Defending his wife, he said she would have explained the situation 'gently'. 'We are sorry for the distress that was caused to them,' he added.

Swiss-born Mrs Wilkinson, a former air hostess, said: 'People just take it for granted that their lifestyle will be accepted wherever they go.

'If they had gone to a hotel I think it would probably be different, but this is my house, we live here with our children - it's our home that's the difference.'

Mrs Wilkinson said: 'This is part of my faith and I don't want the Government to tell me what I can and cannot believe.'

[for more reports, click here, here or here.]

What do you think? Do you think Shirley Chaplin should be free to wear her crucifix to work? Should Mike and Susanne Wilkinson be allowed to deny a double bed to homosexual couples? Are these cases of religious discrimination? What do you think should be the relationship between one's personal beliefs and how one behaves in their profession?

Monday, April 12, 2010

Prayer alert: Court hearing imminent for Maryam and Marzieh

A court hearing for Maryam Rustampoor and Marzieh Amirizadeh -- Iranian Christians who were arrested by security forces in March 2009 --  is scheduled for Tuesday, April 13, according to Elam Ministries.

MARYAM AND MARZIEH Maryam and Marzieh were arrested on March 5, their apartment was searched, and their belongings confiscated. It appears that their only "crime" is their steadfast commitment to Christ. On November 18, they were conditionally released from the notorious Evin Prison. Although they have been receiving medical treatment for the past five months, they remain weak and suffer from various illnesses. Yet, despite their frailties, they are determined to be faithful to the Lord and speak the truth in court whatever the consequence or personal cost.

Upon their conditional release in November, Maryam and Marzieh stated, "Words are not enough to express our gratitude to the Lord and to His people who have prayed and worked for our release." As they prepare for the hearing tomorrow, please continue to lift them to the Lord in prayer.

In particular, please pray that:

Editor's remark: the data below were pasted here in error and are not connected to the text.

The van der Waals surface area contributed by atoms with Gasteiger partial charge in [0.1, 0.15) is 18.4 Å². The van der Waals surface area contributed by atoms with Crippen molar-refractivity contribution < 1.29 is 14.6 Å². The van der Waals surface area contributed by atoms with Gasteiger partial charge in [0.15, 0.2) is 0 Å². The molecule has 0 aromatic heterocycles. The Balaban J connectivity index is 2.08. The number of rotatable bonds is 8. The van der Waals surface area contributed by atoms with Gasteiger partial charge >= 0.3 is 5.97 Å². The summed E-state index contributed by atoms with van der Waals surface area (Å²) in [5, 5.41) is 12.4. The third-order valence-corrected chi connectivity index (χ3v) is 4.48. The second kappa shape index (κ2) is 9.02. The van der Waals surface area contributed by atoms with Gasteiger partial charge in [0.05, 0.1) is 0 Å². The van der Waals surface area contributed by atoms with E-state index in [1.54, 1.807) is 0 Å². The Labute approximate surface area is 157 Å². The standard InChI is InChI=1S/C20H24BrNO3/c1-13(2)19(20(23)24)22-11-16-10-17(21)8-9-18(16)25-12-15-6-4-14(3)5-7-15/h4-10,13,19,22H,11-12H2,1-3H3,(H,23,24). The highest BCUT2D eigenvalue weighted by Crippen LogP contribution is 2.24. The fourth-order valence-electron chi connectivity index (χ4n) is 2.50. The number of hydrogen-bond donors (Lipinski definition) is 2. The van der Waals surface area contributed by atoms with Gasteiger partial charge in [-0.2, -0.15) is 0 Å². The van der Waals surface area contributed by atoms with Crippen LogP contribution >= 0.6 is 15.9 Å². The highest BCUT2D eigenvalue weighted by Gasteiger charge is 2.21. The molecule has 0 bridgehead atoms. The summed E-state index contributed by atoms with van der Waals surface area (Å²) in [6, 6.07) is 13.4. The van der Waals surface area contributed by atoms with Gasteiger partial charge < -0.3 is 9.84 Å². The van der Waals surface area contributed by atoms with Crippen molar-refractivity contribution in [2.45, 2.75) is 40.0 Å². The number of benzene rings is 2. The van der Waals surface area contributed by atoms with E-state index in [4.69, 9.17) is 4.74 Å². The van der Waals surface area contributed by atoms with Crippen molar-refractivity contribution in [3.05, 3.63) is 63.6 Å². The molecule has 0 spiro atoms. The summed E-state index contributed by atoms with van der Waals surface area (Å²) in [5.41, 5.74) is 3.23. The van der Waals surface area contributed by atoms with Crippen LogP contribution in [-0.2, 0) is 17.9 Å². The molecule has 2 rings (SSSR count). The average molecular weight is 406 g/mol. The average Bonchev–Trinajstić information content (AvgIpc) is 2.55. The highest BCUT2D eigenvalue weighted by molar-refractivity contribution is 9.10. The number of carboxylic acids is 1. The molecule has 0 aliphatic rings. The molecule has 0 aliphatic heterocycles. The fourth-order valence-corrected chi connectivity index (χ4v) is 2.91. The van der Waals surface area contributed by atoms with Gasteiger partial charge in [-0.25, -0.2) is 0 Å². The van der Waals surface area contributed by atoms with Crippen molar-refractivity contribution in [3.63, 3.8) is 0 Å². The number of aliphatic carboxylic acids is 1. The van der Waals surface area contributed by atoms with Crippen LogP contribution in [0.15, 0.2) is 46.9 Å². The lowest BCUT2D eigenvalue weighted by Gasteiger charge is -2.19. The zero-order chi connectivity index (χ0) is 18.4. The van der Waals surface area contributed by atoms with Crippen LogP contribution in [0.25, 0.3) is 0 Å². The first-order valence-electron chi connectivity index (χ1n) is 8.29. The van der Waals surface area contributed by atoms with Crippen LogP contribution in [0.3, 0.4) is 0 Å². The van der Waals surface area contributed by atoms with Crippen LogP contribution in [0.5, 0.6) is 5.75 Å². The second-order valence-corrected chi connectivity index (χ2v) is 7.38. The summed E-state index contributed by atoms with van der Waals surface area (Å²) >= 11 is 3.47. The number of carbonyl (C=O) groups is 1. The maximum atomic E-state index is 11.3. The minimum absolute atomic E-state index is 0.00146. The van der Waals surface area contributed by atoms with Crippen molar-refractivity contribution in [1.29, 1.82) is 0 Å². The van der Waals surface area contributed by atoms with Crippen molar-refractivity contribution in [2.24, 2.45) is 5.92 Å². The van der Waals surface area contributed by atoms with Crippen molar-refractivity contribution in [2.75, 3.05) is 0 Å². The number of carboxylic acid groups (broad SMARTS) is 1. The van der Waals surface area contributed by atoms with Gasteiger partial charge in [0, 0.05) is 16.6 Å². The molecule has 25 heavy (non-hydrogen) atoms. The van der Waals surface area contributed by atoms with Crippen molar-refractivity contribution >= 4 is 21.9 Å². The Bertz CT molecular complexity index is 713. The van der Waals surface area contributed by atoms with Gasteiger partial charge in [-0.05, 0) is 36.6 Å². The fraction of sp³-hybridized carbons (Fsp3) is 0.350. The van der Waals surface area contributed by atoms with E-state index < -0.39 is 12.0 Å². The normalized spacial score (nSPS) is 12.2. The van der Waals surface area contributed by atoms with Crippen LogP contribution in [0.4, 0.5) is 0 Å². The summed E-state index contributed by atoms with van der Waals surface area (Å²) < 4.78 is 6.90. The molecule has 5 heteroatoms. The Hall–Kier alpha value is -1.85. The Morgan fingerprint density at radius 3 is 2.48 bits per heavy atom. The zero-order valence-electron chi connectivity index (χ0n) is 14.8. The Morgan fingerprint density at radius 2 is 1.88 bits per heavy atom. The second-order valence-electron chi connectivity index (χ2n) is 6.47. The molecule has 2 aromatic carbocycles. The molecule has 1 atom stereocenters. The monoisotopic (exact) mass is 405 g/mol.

- The peace of God will protect their hearts and minds and keep them safe.

- They will completely recover from their illnesses and be strong -- physically, mentally and spiritually.

- They will know the presence of God in the midst of their trial.

- They will be set free.

Wednesday, April 7, 2010

Sudan: On the brink

As elections in Sudan draw closer, we strongly encourage you to read the following Religious Liberty Prayer Bulletin to discover how you can pray for this country and its people at this time. Please also consider sharing this information with your friends, family, and church members so they too can raise Sudan to the Lord in prayer.

Religious Liberty Prayer Bulletin | RLPB 050 | Wed 07 April 2010


In 1983 Sudan's Arab Islamist military dictator, Jaafar Numeiri, advanced his policy of national Islamisation by enacting Sharia Law (Islamic Law) across the whole of Sudan. When the African, predominantly Christian and animist Southerners resisted, Khartoum responded with Islamic jihad. For the next 21 years the Southern Sudanese suffered constant aerial bombardment, scorched-earth raids, enslavement, chemical weapons and government-made famines that could wipe out up to 100,000 Southerners in a couple of months (as in the Bahr El Ghazal famine of 1998).

On 2 Jan 2005 the Sudan People's Liberation Movement (SPLM, representing the Southerners) and the Arab Islamic Government of Sudan (GoS) signed a Comprehensive Peace Agreement (CPA) ending the war.

According to the CPA a referendum on Southern self-determination must be held in January 2011, giving the government six years to 'make unity attractive'. During the interim period, all the various opposition groups from across the country were to be brought into a truly comprehensive peace process through participation in a democratically elected representative government. The CPA mandated that the elections be held by July 2009. Opposition groups planned to make a united stand against the regime and remove it democratically. The ultimate hope was that by January 2011, buoyed by the emergence of a united, secular, rights-respecting, democratic Sudan, the oil-rich South could be convinced to stay.